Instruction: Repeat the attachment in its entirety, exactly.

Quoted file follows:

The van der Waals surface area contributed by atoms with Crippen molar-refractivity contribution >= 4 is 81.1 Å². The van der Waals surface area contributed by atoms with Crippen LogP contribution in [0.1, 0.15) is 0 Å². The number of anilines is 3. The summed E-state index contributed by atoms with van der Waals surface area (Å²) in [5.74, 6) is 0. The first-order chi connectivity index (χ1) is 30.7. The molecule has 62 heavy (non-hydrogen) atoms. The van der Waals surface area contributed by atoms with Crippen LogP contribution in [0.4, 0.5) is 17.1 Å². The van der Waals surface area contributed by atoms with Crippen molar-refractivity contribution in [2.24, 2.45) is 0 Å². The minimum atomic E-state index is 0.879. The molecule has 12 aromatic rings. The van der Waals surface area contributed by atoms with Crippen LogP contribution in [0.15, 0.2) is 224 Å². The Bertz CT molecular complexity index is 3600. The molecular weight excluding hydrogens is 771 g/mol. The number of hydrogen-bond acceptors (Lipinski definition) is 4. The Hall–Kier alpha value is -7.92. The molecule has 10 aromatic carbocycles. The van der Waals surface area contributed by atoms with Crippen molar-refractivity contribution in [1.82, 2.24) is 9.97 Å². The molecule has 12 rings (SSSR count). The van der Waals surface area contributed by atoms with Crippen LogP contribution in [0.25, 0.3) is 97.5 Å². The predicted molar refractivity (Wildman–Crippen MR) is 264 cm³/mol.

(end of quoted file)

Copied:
The van der Waals surface area contributed by atoms with Crippen molar-refractivity contribution >= 4 is 81.1 Å². The van der Waals surface area contributed by atoms with Crippen LogP contribution in [0.1, 0.15) is 0 Å². The number of anilines is 3. The summed E-state index contributed by atoms with van der Waals surface area (Å²) in [5.74, 6) is 0. The first-order chi connectivity index (χ1) is 30.7. The molecule has 62 heavy (non-hydrogen) atoms. The van der Waals surface area contributed by atoms with Crippen LogP contribution in [0.4, 0.5) is 17.1 Å². The van der Waals surface area contributed by atoms with Crippen molar-refractivity contribution in [2.24, 2.45) is 0 Å². The minimum atomic E-state index is 0.879. The molecule has 12 aromatic rings. The van der Waals surface area contributed by atoms with Crippen LogP contribution in [0.15, 0.2) is 224 Å². The Bertz CT molecular complexity index is 3600. The molecular weight excluding hydrogens is 771 g/mol. The number of hydrogen-bond acceptors (Lipinski definition) is 4. The Hall–Kier alpha value is -7.92. The molecule has 10 aromatic carbocycles. The van der Waals surface area contributed by atoms with Crippen molar-refractivity contribution in [1.82, 2.24) is 9.97 Å². The molecule has 12 rings (SSSR count). The van der Waals surface area contributed by atoms with Crippen LogP contribution in [0.25, 0.3) is 97.5 Å². The predicted molar refractivity (Wildman–Crippen MR) is 264 cm³/mol.